Once all peripheral system concerns are satisfied, you will want to open a copy of Continental Service Bulletin #M89-10 and find the correct specifications for the model of 360 you have. For those operating a turbocharged version of the 360, look in the aircraft maintenance manual for information on positioning of the wastegate plug depicted by the number of threads exposed above the pipe. A quick check here is helpful in making sure you're getting the proper throttle deflection angle when at full power.

Some manuals call for red-line manifold pressure to be achieved at a set throttle position on the quadrant in the cabin. No matter how the position is depicted, this must be done first in order to get the correct amount of fuel past the rotary metering valves at the proper pressure.

Unlike most fuel-injection systems, the IO- and TSIO-360 fuel-injection system provides a handy fitting located on the outboard, right side of the throttle body. This -4 fitting will accept your 0 - 60 psi gauge with little difficulty and is absolutely necessary for proper system adjustment. A steel cap closes this fitting off during normal service.

Attach a known accurate gauge to the fitting with a length of hose that allows the positioning of the gauge somewhere to the rear of the engine. Keep the gauge on the same level, or very near the same level, as the pump in order to eliminate head pressure errors. Secure the gauge to a hose or some flexible piece with tie-wraps.

Next, back the idle speed screw off its stop. When idle mixtures and low-unmetered fuel pressures are changed, the engine idle will be affected by the change in mixture ratios. For this reason, it is preferable to set idle rpm with the throttle until all adjustments are finished. The engine should be sufficiently warmed up and "loading" of the induction should be allowed to clear before making any adjustments.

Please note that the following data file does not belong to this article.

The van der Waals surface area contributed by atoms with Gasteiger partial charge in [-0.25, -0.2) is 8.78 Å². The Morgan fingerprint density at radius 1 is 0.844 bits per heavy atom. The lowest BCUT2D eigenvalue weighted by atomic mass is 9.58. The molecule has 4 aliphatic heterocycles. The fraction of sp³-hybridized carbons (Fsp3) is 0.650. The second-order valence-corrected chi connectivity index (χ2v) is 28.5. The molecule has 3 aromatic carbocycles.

Low-Unmetered Fuel Pressure Adjustment (white pointer) and High Fuel Flow Adjustment (black arrow)

The low-unmetered fuel pressure is set first using the bolt located along the centerline of the fuel pump. At idle rpm, the pressure is set per the chart listed in SB #M89-10. Typically, this figure is 6.5 psi at 600 rpm for most engines. Refer to the chart found in the bulletin for your specific engine model.

After setting this pressure, check the engine for a 25 - 50 rpm rise when pulling the mixture back to idle cut-off. Adjusting the low-unmetered pressure has a big effect on the mixture setting, but any adjustment to one will affect the other.

Adjust the recessed slotted screw in the air-metering unit to get the proper rise in mixture and recheck the low-unmetered pressure when finished. This procedure can go back and forth for a time until the balance is made.

It may be beneficial to accelerate the engine through about 2000 rpm every so often to keep the induction from loading up during the ground runs. After the adjustments are made, secure the lock nut on the low-pressure adjusting bolt. The mixture screw has no particular lock feature. The stiffness of the assembly seems to hold the screw sufficiently tight in its boss.

High-end fuel flow adjustments can only be made after running the engine at full power and, of course, only while using the mixture control in the full-rich condition. Because our fuel-pump adjustments are primarily based on engine rpm, the engine must reach redline rpm in order to get an accurate description of fuel flow.

Some aircraft will need to be flown or taxied down the runway in order to get enough airflow through the propeller for high-rpm limits. Few Continental 360s are affected by this, so a static run will probably be sufficient.